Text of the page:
Nursing homes are the site of death for many elderly patients with incurable
chronic illness, yet dying nursing home residents have limited access to palliative
care and hospice. The probability that a nursing home will be the site of
death increased from 18.7% in 1986 to 20.0% by 1993. Dying residents experience
high rates of untreated pain and other symptoms. They and their family members
are isolated from social and spiritual support. Hospice improves end-of-life
care for dying nursing home residents by improving pain control, reducing
hospitalization, and reducing use of tube feeding, but it is rarely used.
For example, in 1997 only 13% of hospice enrollees were in nursing homes while
87% were in private homes, and 70% of nursing homes had no hospice patients.
Hospice use varies by region, and rates of use are associated with nursing
home administrators' attitudes toward hospice and contractual obligations.
Current health policy discourages use of palliative care and hospice for dying
nursing home residents. Quality standards and reimbursement rules provide
incentives for restorative care and technologically intensive treatments rather
than labor-intensive palliative care. Reimbursement incentives, contractual
requirements, and concerns about health care fraud also limit its use. Changes
in health policy, quality standards, and reimbursement incentives are essential
to improve access to palliative care and hospice for dying nursing home residents.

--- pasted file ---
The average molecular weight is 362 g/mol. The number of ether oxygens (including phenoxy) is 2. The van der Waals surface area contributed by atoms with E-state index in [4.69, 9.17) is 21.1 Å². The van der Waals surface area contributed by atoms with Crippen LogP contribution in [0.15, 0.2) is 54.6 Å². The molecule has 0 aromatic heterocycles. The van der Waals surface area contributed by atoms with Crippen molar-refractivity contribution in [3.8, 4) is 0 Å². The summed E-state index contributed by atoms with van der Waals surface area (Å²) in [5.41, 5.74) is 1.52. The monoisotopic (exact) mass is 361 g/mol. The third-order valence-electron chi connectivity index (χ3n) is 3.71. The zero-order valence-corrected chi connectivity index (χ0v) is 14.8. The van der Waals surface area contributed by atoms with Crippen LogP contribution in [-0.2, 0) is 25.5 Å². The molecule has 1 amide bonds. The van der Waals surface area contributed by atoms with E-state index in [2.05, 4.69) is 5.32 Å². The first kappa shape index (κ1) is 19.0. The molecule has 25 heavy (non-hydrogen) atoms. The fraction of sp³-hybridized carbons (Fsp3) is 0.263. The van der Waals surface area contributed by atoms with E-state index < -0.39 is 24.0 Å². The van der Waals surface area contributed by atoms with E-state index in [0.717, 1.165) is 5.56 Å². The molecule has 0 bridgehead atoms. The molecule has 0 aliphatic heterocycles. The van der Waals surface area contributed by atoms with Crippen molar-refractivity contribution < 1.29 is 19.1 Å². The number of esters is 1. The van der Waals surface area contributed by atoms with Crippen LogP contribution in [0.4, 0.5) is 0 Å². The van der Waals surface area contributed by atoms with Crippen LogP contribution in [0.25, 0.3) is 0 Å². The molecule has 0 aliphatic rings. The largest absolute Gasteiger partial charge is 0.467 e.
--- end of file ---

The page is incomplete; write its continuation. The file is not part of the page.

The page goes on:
Register and get free email Table of Contents alerts, saved searches, PowerPoint downloads, CME quizzes, and more
Subscribe for full-text access to content from 1998 forward and a host of useful features
Activate your current subscription (AMA members and current subscribers)
Purchase Online Access to this article for 24 hours
Some tools below are only available to our subscribers or users with an online account.
Download citation file:
Web of Science® Times Cited: 87
Customize your page view by dragging & repositioning the boxes below.
More Listings atJAMACareerCenter.com >
and access these and other features:
Enter your username and email address. We'll send you a link to reset your password.
Enter your username and email address. We'll send instructions on how to reset your password to the email address we have on record.
Athens and Shibboleth are access management services that provide single sign-on to protected resources. They replace the multiple user names and passwords necessary to access subscription-based content with a single user name and password that can be entered once per session. It operates independently of a user's location or IP address. If your institution uses Athens or Shibboleth authentication, please contact your site administrator to receive your user name and password.